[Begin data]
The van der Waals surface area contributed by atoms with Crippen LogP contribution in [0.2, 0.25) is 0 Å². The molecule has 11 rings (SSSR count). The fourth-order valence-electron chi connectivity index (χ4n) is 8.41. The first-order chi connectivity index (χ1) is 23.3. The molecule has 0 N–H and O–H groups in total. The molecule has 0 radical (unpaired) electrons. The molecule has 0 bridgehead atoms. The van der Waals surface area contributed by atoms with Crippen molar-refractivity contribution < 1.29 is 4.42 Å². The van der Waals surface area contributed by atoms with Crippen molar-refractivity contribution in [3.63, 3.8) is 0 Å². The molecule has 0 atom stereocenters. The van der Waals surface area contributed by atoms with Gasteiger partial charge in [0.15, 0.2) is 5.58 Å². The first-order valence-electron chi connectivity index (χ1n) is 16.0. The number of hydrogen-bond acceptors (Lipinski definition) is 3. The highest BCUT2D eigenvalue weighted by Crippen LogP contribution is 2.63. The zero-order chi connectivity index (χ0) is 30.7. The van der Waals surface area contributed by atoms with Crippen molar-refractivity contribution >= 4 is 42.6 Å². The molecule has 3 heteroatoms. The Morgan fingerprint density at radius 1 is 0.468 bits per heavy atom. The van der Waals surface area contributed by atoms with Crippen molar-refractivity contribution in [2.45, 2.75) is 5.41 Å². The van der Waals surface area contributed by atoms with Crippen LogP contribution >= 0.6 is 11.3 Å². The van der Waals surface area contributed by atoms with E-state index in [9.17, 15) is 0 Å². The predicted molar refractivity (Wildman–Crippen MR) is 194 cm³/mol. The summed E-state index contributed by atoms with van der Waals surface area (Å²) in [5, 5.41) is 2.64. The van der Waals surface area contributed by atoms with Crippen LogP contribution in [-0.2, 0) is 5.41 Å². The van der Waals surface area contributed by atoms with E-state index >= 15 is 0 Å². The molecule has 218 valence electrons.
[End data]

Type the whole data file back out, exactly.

The van der Waals surface area contributed by atoms with Crippen LogP contribution in [0.2, 0.25) is 0 Å². The molecule has 11 rings (SSSR count). The fourth-order valence-electron chi connectivity index (χ4n) is 8.41. The first-order chi connectivity index (χ1) is 23.3. The molecule has 0 N–H and O–H groups in total. The molecule has 0 radical (unpaired) electrons. The molecule has 0 bridgehead atoms. The van der Waals surface area contributed by atoms with Crippen molar-refractivity contribution < 1.29 is 4.42 Å². The van der Waals surface area contributed by atoms with Crippen molar-refractivity contribution in [3.63, 3.8) is 0 Å². The molecule has 0 atom stereocenters. The van der Waals surface area contributed by atoms with Gasteiger partial charge in [0.15, 0.2) is 5.58 Å². The first-order valence-electron chi connectivity index (χ1n) is 16.0. The number of hydrogen-bond acceptors (Lipinski definition) is 3. The highest BCUT2D eigenvalue weighted by Crippen LogP contribution is 2.63. The zero-order chi connectivity index (χ0) is 30.7. The van der Waals surface area contributed by atoms with Crippen molar-refractivity contribution >= 4 is 42.6 Å². The molecule has 3 heteroatoms. The Morgan fingerprint density at radius 1 is 0.468 bits per heavy atom. The van der Waals surface area contributed by atoms with Crippen molar-refractivity contribution in [2.45, 2.75) is 5.41 Å². The van der Waals surface area contributed by atoms with Crippen LogP contribution >= 0.6 is 11.3 Å². The van der Waals surface area contributed by atoms with E-state index in [9.17, 15) is 0 Å². The predicted molar refractivity (Wildman–Crippen MR) is 194 cm³/mol. The summed E-state index contributed by atoms with van der Waals surface area (Å²) in [5, 5.41) is 2.64. The van der Waals surface area contributed by atoms with Crippen LogP contribution in [-0.2, 0) is 5.41 Å². The van der Waals surface area contributed by atoms with E-state index >= 15 is 0 Å². The molecule has 218 valence electrons.